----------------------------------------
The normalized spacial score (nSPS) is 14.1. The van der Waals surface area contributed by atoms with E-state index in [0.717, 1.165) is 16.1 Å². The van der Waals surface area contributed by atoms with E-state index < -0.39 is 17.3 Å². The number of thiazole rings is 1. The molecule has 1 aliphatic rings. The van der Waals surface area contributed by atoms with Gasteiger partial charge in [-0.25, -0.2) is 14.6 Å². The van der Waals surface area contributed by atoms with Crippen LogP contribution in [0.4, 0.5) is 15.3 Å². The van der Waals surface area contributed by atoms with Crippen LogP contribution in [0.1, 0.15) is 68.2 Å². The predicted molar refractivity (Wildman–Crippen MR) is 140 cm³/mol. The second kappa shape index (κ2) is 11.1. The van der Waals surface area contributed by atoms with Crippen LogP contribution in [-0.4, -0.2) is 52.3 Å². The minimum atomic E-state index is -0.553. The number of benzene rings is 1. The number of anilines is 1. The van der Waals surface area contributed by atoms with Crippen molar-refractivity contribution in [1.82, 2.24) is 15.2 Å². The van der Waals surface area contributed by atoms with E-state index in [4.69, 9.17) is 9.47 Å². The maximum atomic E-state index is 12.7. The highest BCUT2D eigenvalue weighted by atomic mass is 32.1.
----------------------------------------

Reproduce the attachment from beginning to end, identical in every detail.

The normalized spacial score (nSPS) is 14.1. The van der Waals surface area contributed by atoms with E-state index in [0.717, 1.165) is 16.1 Å². The van der Waals surface area contributed by atoms with E-state index < -0.39 is 17.3 Å². The number of thiazole rings is 1. The molecule has 1 aliphatic rings. The van der Waals surface area contributed by atoms with Gasteiger partial charge in [-0.25, -0.2) is 14.6 Å². The van der Waals surface area contributed by atoms with Crippen LogP contribution in [0.4, 0.5) is 15.3 Å². The van der Waals surface area contributed by atoms with Crippen LogP contribution in [0.1, 0.15) is 68.2 Å². The predicted molar refractivity (Wildman–Crippen MR) is 140 cm³/mol. The second kappa shape index (κ2) is 11.1. The van der Waals surface area contributed by atoms with Crippen LogP contribution in [-0.4, -0.2) is 52.3 Å². The minimum atomic E-state index is -0.553. The number of benzene rings is 1. The number of anilines is 1. The van der Waals surface area contributed by atoms with Crippen molar-refractivity contribution in [1.82, 2.24) is 15.2 Å². The van der Waals surface area contributed by atoms with E-state index in [4.69, 9.17) is 9.47 Å². The maximum atomic E-state index is 12.7. The highest BCUT2D eigenvalue weighted by atomic mass is 32.1.